One of the things that is almost taken for granted is that for rock and roll, the language of the lyrics is in English. This is not to say that there aren’t songs written and performed in French, German, Tagalog, Romanian, Spanish, etc., etc., etc.
In India there are 22 different “official” languages and more than a 100 more; Hindi is the number-one official language with English in second place. There are some 1.38 billion people in India, so even if only 24% of them spoke English it would be as many English speakers as there are in the U.S.
There are some 300 languages in China, with the main ones being Mandarin, Wu, Min and Yue. There are 1.4 billion Chinese, so it would probably be comparatively easy, numbers-wise, for a band to go quadruple platinum with a recording in Yue.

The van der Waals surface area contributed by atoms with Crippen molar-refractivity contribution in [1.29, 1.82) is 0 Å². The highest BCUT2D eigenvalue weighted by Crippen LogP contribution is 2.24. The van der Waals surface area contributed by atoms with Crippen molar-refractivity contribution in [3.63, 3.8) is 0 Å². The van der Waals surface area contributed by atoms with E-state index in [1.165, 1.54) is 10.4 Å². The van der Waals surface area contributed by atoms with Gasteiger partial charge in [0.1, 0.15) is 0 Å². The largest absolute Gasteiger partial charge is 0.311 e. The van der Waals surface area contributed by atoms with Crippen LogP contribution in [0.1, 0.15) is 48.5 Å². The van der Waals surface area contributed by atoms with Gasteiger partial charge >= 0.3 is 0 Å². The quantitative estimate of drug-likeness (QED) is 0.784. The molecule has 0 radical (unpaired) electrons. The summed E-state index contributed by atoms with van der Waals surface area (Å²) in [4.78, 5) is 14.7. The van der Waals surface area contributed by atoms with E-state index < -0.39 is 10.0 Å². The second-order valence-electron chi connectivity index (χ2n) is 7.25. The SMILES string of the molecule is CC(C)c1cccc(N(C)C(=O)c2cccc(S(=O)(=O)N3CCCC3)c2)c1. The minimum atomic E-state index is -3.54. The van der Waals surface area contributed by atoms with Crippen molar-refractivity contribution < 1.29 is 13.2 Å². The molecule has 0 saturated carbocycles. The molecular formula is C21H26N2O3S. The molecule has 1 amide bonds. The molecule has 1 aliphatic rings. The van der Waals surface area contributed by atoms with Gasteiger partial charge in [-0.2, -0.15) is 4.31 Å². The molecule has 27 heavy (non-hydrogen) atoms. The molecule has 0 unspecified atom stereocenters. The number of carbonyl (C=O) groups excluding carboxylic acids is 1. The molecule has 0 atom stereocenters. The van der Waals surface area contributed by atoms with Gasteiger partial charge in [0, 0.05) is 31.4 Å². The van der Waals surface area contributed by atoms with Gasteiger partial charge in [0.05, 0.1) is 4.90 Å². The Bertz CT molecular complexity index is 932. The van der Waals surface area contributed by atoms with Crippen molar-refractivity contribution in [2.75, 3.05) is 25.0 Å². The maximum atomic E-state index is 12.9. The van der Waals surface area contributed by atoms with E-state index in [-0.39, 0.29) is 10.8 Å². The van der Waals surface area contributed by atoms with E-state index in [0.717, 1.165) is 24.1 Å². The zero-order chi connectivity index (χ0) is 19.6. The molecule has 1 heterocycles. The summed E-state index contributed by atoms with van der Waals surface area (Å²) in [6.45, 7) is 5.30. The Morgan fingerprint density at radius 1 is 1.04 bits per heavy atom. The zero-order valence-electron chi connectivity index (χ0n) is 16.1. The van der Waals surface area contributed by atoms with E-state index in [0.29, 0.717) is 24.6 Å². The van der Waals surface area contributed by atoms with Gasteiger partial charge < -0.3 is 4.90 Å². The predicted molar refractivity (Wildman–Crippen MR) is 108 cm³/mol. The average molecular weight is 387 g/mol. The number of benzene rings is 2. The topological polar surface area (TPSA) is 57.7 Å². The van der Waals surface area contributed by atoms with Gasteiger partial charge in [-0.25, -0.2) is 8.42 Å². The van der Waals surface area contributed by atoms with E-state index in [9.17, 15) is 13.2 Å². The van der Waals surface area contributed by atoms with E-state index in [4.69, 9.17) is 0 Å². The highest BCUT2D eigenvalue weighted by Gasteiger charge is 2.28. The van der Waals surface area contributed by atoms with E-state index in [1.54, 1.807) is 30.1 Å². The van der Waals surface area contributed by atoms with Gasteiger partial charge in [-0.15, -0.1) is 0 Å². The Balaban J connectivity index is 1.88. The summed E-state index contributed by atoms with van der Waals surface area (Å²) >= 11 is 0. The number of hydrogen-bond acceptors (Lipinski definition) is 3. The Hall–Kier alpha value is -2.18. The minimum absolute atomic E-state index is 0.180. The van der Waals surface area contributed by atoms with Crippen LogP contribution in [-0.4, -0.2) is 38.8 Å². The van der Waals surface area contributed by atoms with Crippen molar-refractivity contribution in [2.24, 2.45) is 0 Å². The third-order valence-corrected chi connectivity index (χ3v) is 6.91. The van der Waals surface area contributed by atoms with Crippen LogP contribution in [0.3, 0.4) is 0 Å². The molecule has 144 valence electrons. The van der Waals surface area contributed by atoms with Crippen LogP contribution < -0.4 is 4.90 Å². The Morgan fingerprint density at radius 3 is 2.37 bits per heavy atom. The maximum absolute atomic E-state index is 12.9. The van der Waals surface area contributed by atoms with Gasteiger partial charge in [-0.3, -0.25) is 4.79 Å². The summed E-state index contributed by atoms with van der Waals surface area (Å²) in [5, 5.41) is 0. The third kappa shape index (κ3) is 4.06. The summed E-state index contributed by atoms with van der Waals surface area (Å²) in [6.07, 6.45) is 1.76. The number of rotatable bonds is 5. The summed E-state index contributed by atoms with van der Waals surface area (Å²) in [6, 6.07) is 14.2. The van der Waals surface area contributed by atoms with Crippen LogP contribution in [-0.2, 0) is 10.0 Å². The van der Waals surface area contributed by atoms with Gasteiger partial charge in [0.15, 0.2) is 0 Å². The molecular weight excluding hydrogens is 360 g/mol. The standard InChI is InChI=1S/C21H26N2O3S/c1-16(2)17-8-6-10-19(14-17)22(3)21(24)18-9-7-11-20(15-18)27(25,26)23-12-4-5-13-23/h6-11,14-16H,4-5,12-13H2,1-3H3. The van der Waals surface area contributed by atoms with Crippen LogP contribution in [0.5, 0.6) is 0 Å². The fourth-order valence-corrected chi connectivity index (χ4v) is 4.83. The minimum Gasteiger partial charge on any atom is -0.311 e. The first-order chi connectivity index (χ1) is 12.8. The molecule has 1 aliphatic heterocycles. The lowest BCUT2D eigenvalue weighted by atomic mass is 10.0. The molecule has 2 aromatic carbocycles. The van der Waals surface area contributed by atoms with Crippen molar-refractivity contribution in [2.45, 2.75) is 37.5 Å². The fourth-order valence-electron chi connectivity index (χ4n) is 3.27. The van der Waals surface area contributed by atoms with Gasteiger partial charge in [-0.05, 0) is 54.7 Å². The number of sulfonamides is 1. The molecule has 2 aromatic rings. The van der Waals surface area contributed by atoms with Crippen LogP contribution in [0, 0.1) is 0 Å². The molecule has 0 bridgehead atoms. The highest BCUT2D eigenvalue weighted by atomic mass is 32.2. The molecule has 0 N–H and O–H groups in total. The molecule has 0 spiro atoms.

There are several theories about the dominance of English when it comes to rock. One of which is that it is fairly well accepted that rock was established in the U.S.
I was in a bar in Dresden, Germany, a few years after the Berlin Wall fell; the entire bar was full of what would be considered in the U.S. kitschy decorations: Elvis, Marilyn, Harley-Davidson, mainly in DayGlo. It was clear the former Ossis were all-in on what is arguably one of the greatest American exports of all time.